"Consider him who endured such hostility against himself... so that you may not grow weary or lose heart."
~ Hebrews 12:3
I have often wondered if Jesus ever returned to the hillside where he hung on a cross and died? Did he once again walk the streets where he carried the cross, remembered how he was feeling and the words that were yelled at him as he struggled to take each step? Did he once again approach the tomb where his body, bloody, broken and gray, wrapped in a piece of cloth, was shut away into darkness?
Did he sit, look and wonder, like so many of us do, at the places where our lives have been changed?
To this day, every time I pass through the intersection of Elgin and San Jacinto in downtown Houston, I remember the day that a man failed to stop his car and hit me while I sat at a red light. I remember the sound, the smells, and the impact, that seemed to change my life forever, including some of the pain that I continue to carry with me from the injuries that I sustained that day. They are a type of wound that I continue to carry.
I can still remember where I was standing when my dad called me to tell me that my stepmother had died, as well as, what the room looked like where my first child was born. The porch I stood on when I encountered my first kiss, and the field next to our home that I often looked out upon, with corn ready to harvest, when I dreamed of places I hoped to go.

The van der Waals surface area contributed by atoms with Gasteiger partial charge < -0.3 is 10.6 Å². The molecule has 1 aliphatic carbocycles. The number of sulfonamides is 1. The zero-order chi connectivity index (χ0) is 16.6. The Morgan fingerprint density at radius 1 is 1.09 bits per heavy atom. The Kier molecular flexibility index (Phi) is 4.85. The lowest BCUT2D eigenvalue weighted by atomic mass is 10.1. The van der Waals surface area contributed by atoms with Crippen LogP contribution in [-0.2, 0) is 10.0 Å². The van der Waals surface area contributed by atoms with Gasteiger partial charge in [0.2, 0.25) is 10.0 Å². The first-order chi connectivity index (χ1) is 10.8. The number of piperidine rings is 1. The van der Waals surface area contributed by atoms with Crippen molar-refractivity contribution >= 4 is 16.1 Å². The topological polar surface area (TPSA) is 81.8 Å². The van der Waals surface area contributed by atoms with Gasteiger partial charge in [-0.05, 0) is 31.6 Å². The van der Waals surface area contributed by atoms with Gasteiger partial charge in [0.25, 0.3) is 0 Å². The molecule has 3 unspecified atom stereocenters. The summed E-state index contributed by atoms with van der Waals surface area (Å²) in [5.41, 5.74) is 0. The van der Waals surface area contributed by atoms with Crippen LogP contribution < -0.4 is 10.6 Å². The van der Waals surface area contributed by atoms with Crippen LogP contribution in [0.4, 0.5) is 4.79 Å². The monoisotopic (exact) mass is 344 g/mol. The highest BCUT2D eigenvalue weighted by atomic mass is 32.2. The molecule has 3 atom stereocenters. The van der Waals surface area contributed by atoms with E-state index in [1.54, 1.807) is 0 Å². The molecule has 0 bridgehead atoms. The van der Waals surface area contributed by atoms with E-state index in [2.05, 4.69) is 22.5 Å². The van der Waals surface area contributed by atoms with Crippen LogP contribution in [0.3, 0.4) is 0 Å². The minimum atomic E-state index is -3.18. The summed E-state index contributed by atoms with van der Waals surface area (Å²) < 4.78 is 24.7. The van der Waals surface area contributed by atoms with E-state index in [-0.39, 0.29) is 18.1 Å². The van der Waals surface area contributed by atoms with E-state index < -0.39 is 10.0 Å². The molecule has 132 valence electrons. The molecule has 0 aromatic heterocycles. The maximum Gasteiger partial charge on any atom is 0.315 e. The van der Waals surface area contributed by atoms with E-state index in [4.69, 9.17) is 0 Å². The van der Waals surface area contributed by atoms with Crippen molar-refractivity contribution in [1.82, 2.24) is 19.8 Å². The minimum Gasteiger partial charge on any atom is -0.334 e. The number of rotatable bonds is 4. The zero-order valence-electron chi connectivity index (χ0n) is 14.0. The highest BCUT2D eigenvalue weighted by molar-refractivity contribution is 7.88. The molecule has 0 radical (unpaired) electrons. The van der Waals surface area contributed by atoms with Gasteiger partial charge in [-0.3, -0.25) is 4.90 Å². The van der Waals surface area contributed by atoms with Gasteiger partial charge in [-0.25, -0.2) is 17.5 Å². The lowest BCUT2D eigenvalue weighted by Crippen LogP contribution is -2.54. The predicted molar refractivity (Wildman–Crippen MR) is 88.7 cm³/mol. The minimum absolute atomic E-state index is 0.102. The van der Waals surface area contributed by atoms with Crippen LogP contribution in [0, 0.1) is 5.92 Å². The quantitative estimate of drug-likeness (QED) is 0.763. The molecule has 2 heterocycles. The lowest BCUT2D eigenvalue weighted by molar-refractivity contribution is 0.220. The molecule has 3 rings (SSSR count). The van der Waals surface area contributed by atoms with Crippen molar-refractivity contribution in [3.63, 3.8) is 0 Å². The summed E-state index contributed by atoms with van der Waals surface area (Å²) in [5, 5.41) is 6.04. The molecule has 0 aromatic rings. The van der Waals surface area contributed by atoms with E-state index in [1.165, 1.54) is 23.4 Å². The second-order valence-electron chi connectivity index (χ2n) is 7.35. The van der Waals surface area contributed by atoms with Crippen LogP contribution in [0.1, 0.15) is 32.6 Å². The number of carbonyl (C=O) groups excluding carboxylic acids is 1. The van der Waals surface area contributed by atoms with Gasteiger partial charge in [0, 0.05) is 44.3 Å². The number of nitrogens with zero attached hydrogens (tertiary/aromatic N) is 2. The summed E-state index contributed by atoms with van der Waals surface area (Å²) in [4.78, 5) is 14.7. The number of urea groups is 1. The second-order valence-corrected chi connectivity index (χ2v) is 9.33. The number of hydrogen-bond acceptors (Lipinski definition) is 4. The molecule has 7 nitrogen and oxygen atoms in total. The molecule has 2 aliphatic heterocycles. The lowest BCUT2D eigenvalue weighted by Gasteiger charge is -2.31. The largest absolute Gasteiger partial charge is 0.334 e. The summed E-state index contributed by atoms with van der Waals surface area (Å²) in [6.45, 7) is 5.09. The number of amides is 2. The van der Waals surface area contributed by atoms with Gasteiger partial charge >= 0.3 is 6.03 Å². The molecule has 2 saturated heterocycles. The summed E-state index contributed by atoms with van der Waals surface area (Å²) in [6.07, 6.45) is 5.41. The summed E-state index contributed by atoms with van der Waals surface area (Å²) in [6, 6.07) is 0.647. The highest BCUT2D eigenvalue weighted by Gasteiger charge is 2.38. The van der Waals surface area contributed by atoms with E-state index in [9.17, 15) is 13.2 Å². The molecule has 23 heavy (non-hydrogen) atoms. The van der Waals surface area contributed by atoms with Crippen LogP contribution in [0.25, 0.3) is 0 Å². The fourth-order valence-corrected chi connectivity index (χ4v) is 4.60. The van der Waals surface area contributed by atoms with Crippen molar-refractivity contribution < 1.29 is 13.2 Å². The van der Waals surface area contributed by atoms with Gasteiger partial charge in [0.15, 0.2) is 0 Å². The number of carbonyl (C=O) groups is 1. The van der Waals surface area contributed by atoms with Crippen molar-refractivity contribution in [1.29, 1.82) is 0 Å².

I recall the teachers who encouraged me to write, and the time someone with authority told me I was under arrest while I stood outside an establishment, protesting for the rights of someone who had already experienced more than I could ever imagine. Every time I pass Santa Fe High School, I remember the day last May that I held the hand of a mother whose daughter had been shot.
Did Jesus visit Lazarus and talk about what it felt like to draw the his final breath, and then to suddenly realize that he was alive again? And what did the voice of Jesus sound like as he proclaimed, "Lazarus, come forth?"
These are things I wonder about Jesus, his resurrection, and the time he spent as he once again visited familiar places.
The morning of Jesus' resurrection, the women who were walking to the tomb to care for Jesus' body, may have walked in silence, thinking of the final images of Jesus, only to discover he was not there. The place where they last saw him, was now the place where a great miracle had taken place. This place was now where they were standing, staring into the face of an angel, asking the women, "Why are you looking for the living among the dead?"
The place now has new meaning.
It makes me realize that mourning can become dancing. That beauty can come from ashes. That life can come from a place of death, and that new beginnings can start when a chapter closes abruptly.
The places where we have encountered life-changing milestones are sacred. They are altars where we have experienced vulnerability and provided the words that help us to describe our faith, even when the experience has taken our breath away.
While we may struggle to understand why some things happen to us, the impact of the milestone will always change us. I am reminded of the words of Helen Keller who wrote, "What we have once enjoyed we can never lose. All that we love deeply becomes a part of us."
Stay in God's grip!
G. Todd Williams (c) 2019
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Rev. G. Todd Williams lives in the Houston metro area and is a Hospice Chaplain at Essential Hospice, Webster, Texas, and is an ordained Christian Church (Disciples of Christ) pastor.